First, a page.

After each person has defended his view with sound reasoning, orthodox theology and examples from the lives of the saints, I feel the need to interject.
“Everything you said is true,” I reply, “but you are missing an important point. If you really want to be holy all of the things you mentioned can be helpful, but…they must be authentic. Most importantly, you must be authentic.”
A mixture of surprise and confusion usually begins to appear on their face as they stare at the ground for a few moments.

“What does authenticity have to do with holiness?” they ask sincerely.
“Everything!” I almost shout back at them.

Asceticism, deep prayer and fidelity to one’s vocation are all necessary means to holiness, yet before these aspects of our spiritual life begin, they must be born from an authentic place. Authenticity means, first and foremost, being the person God has created you to be. In order for that to happen, we must always return to the foundational question: who am I before God? In other words, we must consider things like our personality, cultural background, and talents as we attempt to respond to Jesus’ call to discipleship. The reason for this is simple. It is through our own humanity, never somebody else’s, that we will encounter God and be able to respond to him appropriately.

For example, Jesus recommends “prayer and fasting” (Mk 9:29) as a necessary component of our spiritual lives. However, the prayer and fasting of a 20 -year-old is going to look very different from that of a 70-year-old. Likewise, the prayer and fasting of someone who is sick will look different than that of one who is healthy. Which person is praying and faster better? The one who is responding most fully to the grace God is giving him. In other words, the one who is most authentic.

The best examples of authentic holiness can be found, unsurprisingly, in the lives of the saints. Despite the many differences of age, culture, social status, etc. we find in the lives of the saints one common thread: each one of them became the person God intended him to be. St. John Bosco educated and cared for the youth, while St. Benedict become a hermit, and then become the founder of monastic life. St. Teresa of Calcutta served the poorest of the poor in India, while St. Theresa of Lisieux lived a hidden life of silence, solitude and penance in a Carmelite monastery. Because they were authentic, God’s light was able to shine uniquely through each one of them, revealing to the world in greater color the brightness of God’s glory.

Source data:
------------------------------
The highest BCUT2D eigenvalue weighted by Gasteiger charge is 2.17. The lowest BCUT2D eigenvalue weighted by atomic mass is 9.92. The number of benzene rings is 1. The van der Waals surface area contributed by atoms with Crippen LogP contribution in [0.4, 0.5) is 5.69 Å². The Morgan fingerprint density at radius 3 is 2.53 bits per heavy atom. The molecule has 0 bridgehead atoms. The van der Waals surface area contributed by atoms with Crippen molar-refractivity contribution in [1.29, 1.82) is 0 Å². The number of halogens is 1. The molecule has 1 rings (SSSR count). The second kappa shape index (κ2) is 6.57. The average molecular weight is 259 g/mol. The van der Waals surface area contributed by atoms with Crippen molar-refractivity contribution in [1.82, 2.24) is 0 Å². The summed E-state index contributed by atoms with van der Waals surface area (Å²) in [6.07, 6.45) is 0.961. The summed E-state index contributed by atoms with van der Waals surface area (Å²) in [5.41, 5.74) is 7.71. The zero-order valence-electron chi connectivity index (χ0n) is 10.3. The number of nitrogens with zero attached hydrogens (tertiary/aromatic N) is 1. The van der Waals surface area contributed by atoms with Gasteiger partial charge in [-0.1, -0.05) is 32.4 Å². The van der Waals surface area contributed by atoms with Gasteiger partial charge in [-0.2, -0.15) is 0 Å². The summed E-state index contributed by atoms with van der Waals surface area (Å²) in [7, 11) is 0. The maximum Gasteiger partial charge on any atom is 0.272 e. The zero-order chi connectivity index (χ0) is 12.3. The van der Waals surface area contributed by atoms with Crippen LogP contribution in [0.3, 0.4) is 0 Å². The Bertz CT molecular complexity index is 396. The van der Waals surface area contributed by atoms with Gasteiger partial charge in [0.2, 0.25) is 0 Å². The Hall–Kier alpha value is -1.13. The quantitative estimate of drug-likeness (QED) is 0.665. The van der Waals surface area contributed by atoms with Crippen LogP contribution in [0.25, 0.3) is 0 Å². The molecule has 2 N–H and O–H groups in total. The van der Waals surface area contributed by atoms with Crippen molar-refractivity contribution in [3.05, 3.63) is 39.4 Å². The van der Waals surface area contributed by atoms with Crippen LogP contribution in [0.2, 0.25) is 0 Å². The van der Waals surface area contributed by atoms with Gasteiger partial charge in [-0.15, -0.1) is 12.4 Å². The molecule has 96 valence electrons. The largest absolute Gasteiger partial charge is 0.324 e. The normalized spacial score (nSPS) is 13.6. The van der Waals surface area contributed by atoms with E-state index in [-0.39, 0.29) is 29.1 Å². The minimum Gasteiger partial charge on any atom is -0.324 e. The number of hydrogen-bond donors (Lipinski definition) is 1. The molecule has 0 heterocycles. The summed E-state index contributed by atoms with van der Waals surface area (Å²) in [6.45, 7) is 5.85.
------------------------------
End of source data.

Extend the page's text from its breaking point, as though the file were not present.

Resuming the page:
Imitating the saints does not mean adopting their way of speaking, thinking or even praying. Nor does it mean going back in history to the time period in which they lived in the hopes of walking in the same footsteps of the saint we admire. Imitating the saints is something much more profound. It means being inspired and enlivened in the way a particular saint has lived his life and using those qualities in our own life to follow Jesus more closely.
When I first discovered St. Francis as a teenager I knew he was the saint for me. Like him, I was restless and eager to experience more from life, yet it wasn’t until my eyes were opened to the beauty of the Gospel that I realized that Jesus was the more I was desiring. Never doing anything in half-measures, I, like St. Francis, threw myself into prayer, work with the poor, preaching and anything else that could further my relationship with Christ. Like St. Francis I wanted to live a deeply contemplative life, yet I also wanted to live and work among the poor. When I discovered the Franciscan way of life a sense of relief overwhelmed me, because I realized that what I desired and felt attracted to already existed. I didn’t have to create something new.